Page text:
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L.A.’s female firefighters face ‘hostile’ workplace, Garcetti appointee says

City of Los Angeles Fire Commissioner Rebecca Ninburg
Fire Commissioner Rebecca Ninburg, shown in 2018, testified that the city’s fire department is “a very hostile work environment” for female firefighters.
(Los Angeles Times)

One of Los Angeles Mayor Eric Garcetti’s top appointees at the Fire Department testified that her agency is “a very hostile work environment” for female firefighters — and accused Garcetti of failing to take the situation seriously.

Rebecca Ninburg, who has spent nearly six years on the Board of Fire Commissioners, described complaints from a former Los Angeles firefighter, whose story was recently covered by The Times, about allegations that male firefighters exposed themselves to female co-workers.

Ninburg discussed the Fire Department during a recent deposition in a lawsuit filed against the city by a Los Angeles police officer who accused Rick Jacobs, a high-level Garcetti advisor, of sexual harassment. The officer, Matt Garza, also alleged that Garcetti witnessed some of the inappropriate behavior and did nothing to stop it.

Jacobs and Garcetti deny the allegations.

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Although much of Ninburg’s deposition dealt with those claims, she also discussed the city’s response to allegations that female firefighters had been sexually harassed by their colleagues.

L.A. Mayor Eric Garcetti has made increasing the number of women in the Fire Department a major goal. Some senior women in the LAFD, and his own appointees, say the mayor could be pushing harder.

“I mean, this is a very hostile work environment for women, a very hostile work environment,” Ninburg testified, adding later: “The women are not safe to speak. They cannot talk about their — what has happened to them. It is not safe to do that. The same with the African Americans, it is just not safe.”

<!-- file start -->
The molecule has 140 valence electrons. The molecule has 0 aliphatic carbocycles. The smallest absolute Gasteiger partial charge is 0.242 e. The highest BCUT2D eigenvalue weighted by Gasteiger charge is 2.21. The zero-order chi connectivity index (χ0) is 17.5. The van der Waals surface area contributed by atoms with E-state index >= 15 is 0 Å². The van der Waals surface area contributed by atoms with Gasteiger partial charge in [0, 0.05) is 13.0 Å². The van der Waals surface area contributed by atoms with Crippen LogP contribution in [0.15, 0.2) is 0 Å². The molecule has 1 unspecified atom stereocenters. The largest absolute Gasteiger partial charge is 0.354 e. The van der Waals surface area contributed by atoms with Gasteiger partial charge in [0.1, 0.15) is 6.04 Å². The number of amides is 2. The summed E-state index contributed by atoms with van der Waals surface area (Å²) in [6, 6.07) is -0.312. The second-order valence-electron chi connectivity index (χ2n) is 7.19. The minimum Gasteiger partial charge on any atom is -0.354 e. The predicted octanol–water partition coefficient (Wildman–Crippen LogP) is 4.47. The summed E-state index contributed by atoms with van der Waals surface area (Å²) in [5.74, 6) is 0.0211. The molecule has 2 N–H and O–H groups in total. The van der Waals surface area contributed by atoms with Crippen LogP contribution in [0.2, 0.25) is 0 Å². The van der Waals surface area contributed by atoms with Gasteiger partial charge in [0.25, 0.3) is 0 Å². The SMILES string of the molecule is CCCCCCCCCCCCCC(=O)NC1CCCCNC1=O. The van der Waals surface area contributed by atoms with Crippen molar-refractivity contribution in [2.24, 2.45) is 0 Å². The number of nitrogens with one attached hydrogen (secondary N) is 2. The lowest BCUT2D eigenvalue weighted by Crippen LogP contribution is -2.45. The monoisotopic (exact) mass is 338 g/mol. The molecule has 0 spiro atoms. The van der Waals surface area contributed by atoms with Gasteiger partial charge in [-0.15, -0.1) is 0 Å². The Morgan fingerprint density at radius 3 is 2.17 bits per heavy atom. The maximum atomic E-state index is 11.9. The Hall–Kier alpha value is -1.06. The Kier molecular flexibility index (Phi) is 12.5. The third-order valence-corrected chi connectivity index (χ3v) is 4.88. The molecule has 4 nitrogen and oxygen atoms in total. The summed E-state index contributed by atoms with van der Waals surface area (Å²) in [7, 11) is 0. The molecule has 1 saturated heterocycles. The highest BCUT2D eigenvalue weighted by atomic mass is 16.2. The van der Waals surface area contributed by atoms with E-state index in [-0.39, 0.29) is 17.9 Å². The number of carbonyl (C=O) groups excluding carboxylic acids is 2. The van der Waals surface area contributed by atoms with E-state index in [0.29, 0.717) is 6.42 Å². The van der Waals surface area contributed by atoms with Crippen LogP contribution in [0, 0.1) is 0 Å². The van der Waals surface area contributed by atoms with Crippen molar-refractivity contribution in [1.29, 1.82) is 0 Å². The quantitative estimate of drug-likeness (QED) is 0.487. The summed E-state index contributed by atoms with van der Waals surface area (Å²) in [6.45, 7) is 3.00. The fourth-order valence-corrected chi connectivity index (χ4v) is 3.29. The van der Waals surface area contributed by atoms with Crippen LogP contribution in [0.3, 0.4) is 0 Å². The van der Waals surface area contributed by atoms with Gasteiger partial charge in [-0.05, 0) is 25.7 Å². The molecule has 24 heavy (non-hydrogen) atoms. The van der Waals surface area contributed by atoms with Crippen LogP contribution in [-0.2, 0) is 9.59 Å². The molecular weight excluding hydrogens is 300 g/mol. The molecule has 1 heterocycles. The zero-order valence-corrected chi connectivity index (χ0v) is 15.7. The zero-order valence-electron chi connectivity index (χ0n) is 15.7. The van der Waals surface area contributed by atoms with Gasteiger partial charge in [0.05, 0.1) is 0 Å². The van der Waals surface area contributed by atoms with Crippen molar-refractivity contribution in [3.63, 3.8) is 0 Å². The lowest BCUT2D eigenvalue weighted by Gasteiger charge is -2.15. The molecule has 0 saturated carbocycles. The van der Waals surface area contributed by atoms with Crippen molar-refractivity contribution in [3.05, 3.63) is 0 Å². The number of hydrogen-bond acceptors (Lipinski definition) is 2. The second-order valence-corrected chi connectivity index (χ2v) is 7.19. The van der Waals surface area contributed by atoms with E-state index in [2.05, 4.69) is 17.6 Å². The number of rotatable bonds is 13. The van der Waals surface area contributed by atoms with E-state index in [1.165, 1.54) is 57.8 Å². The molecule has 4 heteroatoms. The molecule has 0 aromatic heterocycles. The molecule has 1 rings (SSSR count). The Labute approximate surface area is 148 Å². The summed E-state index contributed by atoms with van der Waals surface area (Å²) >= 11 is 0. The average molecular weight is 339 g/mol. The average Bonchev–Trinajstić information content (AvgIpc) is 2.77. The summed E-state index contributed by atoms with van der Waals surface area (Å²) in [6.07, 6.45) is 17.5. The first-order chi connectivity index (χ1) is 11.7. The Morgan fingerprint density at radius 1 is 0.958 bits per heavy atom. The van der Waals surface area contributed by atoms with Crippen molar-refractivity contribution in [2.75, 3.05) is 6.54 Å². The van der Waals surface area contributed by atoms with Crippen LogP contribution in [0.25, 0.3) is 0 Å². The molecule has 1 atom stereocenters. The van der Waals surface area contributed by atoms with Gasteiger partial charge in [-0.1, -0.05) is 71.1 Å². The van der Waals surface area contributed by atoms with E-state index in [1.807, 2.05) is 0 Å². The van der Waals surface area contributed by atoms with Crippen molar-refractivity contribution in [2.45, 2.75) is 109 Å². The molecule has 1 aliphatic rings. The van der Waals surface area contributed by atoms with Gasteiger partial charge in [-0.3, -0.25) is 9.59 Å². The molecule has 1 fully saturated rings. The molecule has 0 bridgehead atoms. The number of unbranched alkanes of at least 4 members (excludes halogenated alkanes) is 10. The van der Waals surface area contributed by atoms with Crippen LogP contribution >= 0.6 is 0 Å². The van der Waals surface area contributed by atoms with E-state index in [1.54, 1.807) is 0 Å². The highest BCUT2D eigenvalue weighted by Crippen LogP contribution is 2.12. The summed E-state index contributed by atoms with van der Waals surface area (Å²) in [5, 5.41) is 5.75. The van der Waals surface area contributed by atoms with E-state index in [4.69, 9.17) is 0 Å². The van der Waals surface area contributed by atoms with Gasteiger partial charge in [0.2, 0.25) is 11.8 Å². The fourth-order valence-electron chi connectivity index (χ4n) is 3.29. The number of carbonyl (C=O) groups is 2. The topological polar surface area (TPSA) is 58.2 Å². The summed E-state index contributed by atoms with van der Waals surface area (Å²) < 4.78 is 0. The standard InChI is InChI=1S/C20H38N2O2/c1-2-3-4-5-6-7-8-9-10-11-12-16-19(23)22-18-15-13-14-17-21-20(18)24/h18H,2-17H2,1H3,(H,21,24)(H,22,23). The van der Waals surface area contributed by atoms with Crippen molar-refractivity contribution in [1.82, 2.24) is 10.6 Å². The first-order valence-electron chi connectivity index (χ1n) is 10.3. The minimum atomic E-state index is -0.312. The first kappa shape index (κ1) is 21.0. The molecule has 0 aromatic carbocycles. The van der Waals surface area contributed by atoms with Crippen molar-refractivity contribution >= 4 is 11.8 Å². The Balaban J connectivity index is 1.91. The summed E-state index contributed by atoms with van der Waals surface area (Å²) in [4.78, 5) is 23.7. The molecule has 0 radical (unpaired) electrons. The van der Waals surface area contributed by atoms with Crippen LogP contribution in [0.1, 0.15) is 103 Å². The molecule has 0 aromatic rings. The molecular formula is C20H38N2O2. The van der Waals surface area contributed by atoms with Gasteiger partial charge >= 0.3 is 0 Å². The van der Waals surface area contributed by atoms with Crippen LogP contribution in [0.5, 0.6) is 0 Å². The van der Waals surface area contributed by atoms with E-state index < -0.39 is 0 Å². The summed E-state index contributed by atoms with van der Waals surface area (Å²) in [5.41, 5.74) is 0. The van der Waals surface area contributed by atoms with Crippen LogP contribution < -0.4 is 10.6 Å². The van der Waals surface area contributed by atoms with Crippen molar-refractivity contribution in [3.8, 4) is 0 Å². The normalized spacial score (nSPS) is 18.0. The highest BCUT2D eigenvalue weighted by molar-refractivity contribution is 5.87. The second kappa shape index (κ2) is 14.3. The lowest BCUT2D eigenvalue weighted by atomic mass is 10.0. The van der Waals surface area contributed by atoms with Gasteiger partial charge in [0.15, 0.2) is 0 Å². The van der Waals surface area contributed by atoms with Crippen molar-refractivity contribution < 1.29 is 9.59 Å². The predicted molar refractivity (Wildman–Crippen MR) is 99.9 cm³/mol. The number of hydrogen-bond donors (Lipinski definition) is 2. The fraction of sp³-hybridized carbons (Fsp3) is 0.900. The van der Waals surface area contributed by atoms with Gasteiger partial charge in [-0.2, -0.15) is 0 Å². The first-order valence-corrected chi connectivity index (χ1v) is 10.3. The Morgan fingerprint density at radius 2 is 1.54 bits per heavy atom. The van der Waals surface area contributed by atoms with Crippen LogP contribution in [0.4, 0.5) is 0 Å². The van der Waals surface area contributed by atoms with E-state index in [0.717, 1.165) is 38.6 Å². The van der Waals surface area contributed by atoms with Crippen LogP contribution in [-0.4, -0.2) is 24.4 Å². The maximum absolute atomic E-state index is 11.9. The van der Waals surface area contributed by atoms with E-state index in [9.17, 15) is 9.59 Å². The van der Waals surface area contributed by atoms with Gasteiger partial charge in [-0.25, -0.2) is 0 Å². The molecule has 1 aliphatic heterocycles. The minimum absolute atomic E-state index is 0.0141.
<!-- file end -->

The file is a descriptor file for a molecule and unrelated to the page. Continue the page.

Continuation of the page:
The Times reviewed Ninburg’s deposition on Tuesday. She declined to be interviewed about her testimony.

Fire Department spokeswoman Cheryl Getuiza said her agency has “zero tolerance” for behavior that creates a hostile work environment, and trains its employees to prevent and respond to such incidents. When complaints occur, they are taken seriously and investigated, she said.

Garcetti’s office offered a similar message, saying the mayor is committed to creating a workplace at every city agency that is “safe and supportive for everyone.”

In recent months, Garcetti’s appointees on the five-member fire commission have been engulfed in turmoil. One commissioner, Andrew Glazier, complained that the mayor ousted him in response to pressure from the firefighter union, a claim Garcetti and the union have denied.

Ninburg has voiced frustration over what some women have described as a “frat house” culture at fire stations. But others in the department, including some female firefighters, have contested Ninburg’s assertions.

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Firefighter Chelsey Grigsby, who works out of Station 20 in Echo Park, said in an interview Tuesday that she and her female colleagues have been given “every avenue to succeed.”

“I have never been treated unfairly or felt that I cannot speak my mind or anything like that, ever,” she said.